Thursday, January 9, 2014
Associate Professor of Mechanical Engineering Yongjie "Jessica" Zhang will receive a Presidential Early Career Award for Scientists and Engineers, an award that represents "the highest honor bestowed by the U.S. Government on science and engineering professionals in the early stages of their independent research careers," according to a White House news release. President Barack Obama will present the award at a yet-to-be scheduled ceremony at the White House. The focus of Zhang's research, funded by the U.S. Defense Department, is developing computer algorithms to improve ship design for the U.S. Navy. Zhang has co-authored more than 100 publications in peer-reviewed journals and conference proceedings. She earned her Ph.D. from the University of Texas in Austin.
Naxos Records, the most prominent international classical recording company, has released a new CD featuring music by University Professor of Composition Leonardo Balada. The 15th monographic Naxos release with Balada's compositions is part of the collection "21st. CENTURY CLASSICS." The CD, performed by the Malaga Philharmonic includes: "Sinfonia en Negro-Homage to Martin Luther King"; "Double Concerto for Oboe, Clarinet and Orchestra" with oboist Emanuel Abbuhl and clarinetist Joan Enric Lluna, both principal chairs of the London Symphony Orchestra; and "Columbus: Images for Orchestra." "Sinfonia en Negro" was commissioned and premiered by the Spanish RTV Orchestra in 1969 in Madrid and performed at Carnegie Hall in New York, and the Kennedy Center in Washington, D.C., as well as in other cities on tour in the U.S. and Mexico. The U.S. premiere was performed by the New Orleans Philharmonic conducted by Werner Torkanowsky, who eventually became music director of the CMU Philharmonic. "Sinfonia en Negro" is a tribute to Martin Luther King Jr. whom Balada met in New York.
Jim Daniels' collection of poetry titled "Birth Marks" has been named to the 2014 Michigan Notable Books list. The annual list announced by the Library of Michigan features 20 books published in the previous calendar year that are about Michigan or the Great Lakes region, or are written by a Michigan author. Growing up as the son and grandson of autoworkers in Detroit left an imprint on Daniels. In "Birth Marks" he captures the gritty culture of working-class urban life. He uses the 39 poems to take readers on a tour of post-industrial Detroit and Pittsburgh to tell the tales of cities and their residents who came out swinging when the economy collapsed around them. Read more about Daniels and "Birth Marks."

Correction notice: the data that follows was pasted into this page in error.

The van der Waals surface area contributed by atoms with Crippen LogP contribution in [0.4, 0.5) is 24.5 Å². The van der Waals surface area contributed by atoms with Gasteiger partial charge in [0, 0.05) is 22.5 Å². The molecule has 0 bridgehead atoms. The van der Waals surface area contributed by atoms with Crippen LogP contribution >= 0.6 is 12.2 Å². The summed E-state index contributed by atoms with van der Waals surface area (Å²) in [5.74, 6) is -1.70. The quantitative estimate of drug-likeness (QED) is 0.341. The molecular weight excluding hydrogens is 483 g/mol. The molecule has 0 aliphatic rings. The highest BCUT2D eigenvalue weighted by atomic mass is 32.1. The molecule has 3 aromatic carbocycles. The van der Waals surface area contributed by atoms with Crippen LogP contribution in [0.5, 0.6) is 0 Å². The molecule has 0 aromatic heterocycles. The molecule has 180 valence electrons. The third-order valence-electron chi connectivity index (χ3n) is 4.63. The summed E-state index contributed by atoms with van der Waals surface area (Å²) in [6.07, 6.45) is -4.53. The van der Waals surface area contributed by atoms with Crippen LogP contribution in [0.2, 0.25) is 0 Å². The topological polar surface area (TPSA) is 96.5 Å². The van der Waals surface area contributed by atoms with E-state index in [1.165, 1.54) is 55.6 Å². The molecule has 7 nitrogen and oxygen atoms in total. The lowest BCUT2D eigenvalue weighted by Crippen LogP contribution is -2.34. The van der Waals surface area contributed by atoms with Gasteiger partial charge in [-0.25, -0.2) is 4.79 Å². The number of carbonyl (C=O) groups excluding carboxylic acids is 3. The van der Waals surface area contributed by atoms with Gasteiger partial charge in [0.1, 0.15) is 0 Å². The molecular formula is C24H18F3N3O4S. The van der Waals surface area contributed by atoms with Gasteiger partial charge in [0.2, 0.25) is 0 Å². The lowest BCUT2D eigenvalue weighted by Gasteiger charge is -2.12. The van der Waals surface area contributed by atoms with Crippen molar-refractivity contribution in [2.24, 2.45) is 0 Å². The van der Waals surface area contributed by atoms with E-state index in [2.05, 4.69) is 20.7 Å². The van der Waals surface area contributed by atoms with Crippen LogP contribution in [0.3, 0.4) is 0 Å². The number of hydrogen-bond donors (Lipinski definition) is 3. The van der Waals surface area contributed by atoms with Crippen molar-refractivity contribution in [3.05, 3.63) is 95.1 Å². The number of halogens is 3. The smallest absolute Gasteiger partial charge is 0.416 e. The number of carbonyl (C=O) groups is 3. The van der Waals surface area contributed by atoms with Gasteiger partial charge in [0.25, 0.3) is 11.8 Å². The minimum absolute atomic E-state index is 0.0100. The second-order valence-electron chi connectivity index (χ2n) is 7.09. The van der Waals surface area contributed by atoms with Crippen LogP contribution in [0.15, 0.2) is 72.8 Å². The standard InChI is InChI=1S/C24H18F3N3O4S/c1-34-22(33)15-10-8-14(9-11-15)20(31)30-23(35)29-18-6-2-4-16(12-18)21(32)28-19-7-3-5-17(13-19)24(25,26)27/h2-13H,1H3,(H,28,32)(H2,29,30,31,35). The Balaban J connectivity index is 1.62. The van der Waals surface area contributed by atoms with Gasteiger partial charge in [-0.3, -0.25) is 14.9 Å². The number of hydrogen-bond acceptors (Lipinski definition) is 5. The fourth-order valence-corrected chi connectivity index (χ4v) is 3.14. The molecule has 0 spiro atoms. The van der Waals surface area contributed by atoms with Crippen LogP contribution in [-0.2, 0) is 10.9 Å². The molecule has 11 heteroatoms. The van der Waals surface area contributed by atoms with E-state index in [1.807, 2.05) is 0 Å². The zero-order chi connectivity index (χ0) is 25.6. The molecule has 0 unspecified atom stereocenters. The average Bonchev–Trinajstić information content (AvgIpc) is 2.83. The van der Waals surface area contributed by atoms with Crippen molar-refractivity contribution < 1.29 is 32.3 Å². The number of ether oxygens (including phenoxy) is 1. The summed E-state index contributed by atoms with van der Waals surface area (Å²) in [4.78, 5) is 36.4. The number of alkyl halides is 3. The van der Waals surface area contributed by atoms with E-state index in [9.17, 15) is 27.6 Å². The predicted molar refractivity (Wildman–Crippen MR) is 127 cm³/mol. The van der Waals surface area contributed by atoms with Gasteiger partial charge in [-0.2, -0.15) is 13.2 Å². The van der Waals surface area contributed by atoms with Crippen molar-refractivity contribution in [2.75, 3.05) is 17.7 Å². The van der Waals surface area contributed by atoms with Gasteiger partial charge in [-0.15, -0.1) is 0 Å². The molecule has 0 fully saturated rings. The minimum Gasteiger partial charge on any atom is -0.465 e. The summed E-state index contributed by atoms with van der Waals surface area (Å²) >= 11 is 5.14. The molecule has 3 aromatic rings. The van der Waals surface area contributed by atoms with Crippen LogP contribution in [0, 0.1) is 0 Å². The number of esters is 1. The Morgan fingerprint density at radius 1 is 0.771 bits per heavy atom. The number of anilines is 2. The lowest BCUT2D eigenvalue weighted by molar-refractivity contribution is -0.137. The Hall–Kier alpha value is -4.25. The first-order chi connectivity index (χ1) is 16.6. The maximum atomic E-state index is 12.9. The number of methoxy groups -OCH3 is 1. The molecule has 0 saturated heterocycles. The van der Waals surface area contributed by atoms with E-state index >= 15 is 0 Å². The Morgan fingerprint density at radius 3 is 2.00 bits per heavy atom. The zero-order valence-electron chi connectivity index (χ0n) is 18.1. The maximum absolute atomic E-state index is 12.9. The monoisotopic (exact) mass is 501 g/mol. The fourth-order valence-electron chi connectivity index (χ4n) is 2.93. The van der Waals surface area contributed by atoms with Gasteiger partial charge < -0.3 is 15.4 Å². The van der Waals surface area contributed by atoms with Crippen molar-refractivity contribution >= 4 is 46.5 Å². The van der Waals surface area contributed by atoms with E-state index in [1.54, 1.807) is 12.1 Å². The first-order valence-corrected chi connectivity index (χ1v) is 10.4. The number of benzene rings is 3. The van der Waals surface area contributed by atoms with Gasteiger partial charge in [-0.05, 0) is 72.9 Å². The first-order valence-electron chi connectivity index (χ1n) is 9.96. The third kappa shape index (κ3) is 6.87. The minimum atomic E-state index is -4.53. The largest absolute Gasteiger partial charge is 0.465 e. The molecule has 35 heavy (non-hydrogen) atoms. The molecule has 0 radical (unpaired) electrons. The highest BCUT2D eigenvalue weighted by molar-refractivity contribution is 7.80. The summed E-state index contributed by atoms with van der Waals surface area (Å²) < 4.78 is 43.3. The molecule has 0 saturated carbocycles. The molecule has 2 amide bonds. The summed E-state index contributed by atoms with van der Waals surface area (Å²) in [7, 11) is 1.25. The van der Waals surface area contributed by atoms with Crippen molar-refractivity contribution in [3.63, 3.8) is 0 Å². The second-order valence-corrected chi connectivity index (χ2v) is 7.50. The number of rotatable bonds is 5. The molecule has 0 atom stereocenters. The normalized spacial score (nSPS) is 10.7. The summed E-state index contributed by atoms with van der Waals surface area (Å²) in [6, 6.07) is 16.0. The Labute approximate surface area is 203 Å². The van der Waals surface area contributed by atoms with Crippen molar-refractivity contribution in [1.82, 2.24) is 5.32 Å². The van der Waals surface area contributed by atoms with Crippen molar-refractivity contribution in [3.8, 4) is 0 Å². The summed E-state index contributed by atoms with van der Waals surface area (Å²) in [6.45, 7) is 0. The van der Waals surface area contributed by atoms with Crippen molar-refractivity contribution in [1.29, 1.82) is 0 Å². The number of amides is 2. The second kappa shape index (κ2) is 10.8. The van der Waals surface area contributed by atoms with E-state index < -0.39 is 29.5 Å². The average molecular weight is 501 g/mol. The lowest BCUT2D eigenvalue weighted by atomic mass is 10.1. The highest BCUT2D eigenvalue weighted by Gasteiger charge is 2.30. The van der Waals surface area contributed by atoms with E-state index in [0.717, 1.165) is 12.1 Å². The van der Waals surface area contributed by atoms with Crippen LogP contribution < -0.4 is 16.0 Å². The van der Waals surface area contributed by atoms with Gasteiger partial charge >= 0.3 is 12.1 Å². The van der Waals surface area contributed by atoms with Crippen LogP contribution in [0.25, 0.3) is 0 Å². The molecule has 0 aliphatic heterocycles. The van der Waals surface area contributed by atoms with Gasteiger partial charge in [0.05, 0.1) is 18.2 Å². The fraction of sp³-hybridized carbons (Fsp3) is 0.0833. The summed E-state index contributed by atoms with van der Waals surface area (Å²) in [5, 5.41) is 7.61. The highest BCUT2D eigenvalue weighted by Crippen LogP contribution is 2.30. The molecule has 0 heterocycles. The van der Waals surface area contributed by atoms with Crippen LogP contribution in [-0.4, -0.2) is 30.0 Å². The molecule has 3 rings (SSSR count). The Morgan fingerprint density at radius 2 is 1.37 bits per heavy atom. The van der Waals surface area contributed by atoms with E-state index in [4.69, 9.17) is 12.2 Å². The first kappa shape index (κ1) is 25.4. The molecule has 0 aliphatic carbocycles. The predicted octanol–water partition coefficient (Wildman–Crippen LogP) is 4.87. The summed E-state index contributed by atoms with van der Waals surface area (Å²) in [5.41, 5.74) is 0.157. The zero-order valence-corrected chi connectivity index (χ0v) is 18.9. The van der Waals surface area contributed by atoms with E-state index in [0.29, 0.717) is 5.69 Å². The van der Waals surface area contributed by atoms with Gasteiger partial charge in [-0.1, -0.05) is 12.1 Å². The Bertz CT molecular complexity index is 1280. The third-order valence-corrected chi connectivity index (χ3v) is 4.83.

NPR has honored Music Professor Reza Vali by selecting his album, "Toward that Endless Plain," one of NPR Classical's 10 Favorite Albums Of 2013. "Vali's music vibrates with Stravinskyian rigor and deft orchestration," said reviewer Tom Huizenga. In creating the work, Vali blended folk melodies from his native Iran into his current music, which Huizenga said covers "wide emotional territory, from love and lament to children’s amusements." Read the full review. Vali also was one of five CMU faculty and alumni who have been named among the eight Composers of the Year by the Pittsburgh Symphony Orchestra (PSO). Read more about the PSO honor.
Kathleen Carley and Garth Gibson of the School of Computer Science (SCS), and Metin Sitti and Richard Stern of the College of Engineering who have SCS courtesy appointments have been named 2014 IEEE Fellows. The IEEE is the world's largest professional association dedicated to advancing technological innovation and excellence for the benefit of humanity. The IEEE Board of Directors awards the rank of fellow to a person with an outstanding record of accomplishment.
- Carley, a professor in the Institute for Software Research and director of the Center for Computational Analysis of Social and Organizational Systems (CASOS), was cited by IEEE for her contributions to multi-dimensional human and cyber dynamic networks.
- Gibson, a professor of computer science and founder of the university’s Parallel Data Laboratory, was cited by IEEE for his contributions to the performance and reliability of transformative storage systems.
- Sitti, a professor of mechanical engineering with an appointment to the Robotics Institute, was named a fellow for his contributions to micro- and nano-scale robotic systems.
- Stern, a professor of electrical and computer engineering with affiliations to the Computer Science Department and the Language Technologies Institute, was cited by IEEE for his contributions to robust speech recognition and auditory perception.